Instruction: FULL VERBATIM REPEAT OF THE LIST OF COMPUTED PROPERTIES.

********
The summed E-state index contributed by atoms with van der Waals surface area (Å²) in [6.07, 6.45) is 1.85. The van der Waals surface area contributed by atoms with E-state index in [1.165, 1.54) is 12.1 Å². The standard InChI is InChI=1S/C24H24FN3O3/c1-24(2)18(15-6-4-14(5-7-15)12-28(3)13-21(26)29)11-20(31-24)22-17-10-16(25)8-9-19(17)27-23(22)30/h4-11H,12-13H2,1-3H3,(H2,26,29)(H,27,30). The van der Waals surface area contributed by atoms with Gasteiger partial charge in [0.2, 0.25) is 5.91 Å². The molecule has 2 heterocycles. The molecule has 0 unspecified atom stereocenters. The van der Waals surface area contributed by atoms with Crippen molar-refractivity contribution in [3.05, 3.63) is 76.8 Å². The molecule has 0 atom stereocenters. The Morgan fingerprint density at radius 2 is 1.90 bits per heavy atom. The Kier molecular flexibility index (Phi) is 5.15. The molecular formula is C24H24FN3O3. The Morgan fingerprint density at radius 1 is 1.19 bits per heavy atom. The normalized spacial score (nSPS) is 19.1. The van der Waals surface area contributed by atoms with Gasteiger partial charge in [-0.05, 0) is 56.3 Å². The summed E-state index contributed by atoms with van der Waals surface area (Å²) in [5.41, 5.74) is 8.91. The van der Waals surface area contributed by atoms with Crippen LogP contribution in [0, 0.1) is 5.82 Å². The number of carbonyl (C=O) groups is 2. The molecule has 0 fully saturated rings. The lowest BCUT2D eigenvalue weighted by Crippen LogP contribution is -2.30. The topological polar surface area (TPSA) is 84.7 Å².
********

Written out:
The summed E-state index contributed by atoms with van der Waals surface area (Å²) in [6.07, 6.45) is 1.85. The van der Waals surface area contributed by atoms with E-state index in [1.165, 1.54) is 12.1 Å². The standard InChI is InChI=1S/C24H24FN3O3/c1-24(2)18(15-6-4-14(5-7-15)12-28(3)13-21(26)29)11-20(31-24)22-17-10-16(25)8-9-19(17)27-23(22)30/h4-11H,12-13H2,1-3H3,(H2,26,29)(H,27,30). The van der Waals surface area contributed by atoms with Gasteiger partial charge in [0.2, 0.25) is 5.91 Å². The molecule has 2 heterocycles. The molecule has 0 unspecified atom stereocenters. The van der Waals surface area contributed by atoms with Crippen molar-refractivity contribution in [3.05, 3.63) is 76.8 Å². The molecule has 0 atom stereocenters. The Morgan fingerprint density at radius 2 is 1.90 bits per heavy atom. The Kier molecular flexibility index (Phi) is 5.15. The molecular formula is C24H24FN3O3. The Morgan fingerprint density at radius 1 is 1.19 bits per heavy atom. The normalized spacial score (nSPS) is 19.1. The van der Waals surface area contributed by atoms with Gasteiger partial charge in [-0.05, 0) is 56.3 Å². The summed E-state index contributed by atoms with van der Waals surface area (Å²) in [5.41, 5.74) is 8.91. The van der Waals surface area contributed by atoms with Crippen LogP contribution in [0, 0.1) is 5.82 Å². The number of carbonyl (C=O) groups is 2. The molecule has 0 fully saturated rings. The lowest BCUT2D eigenvalue weighted by Crippen LogP contribution is -2.30. The topological polar surface area (TPSA) is 84.7 Å².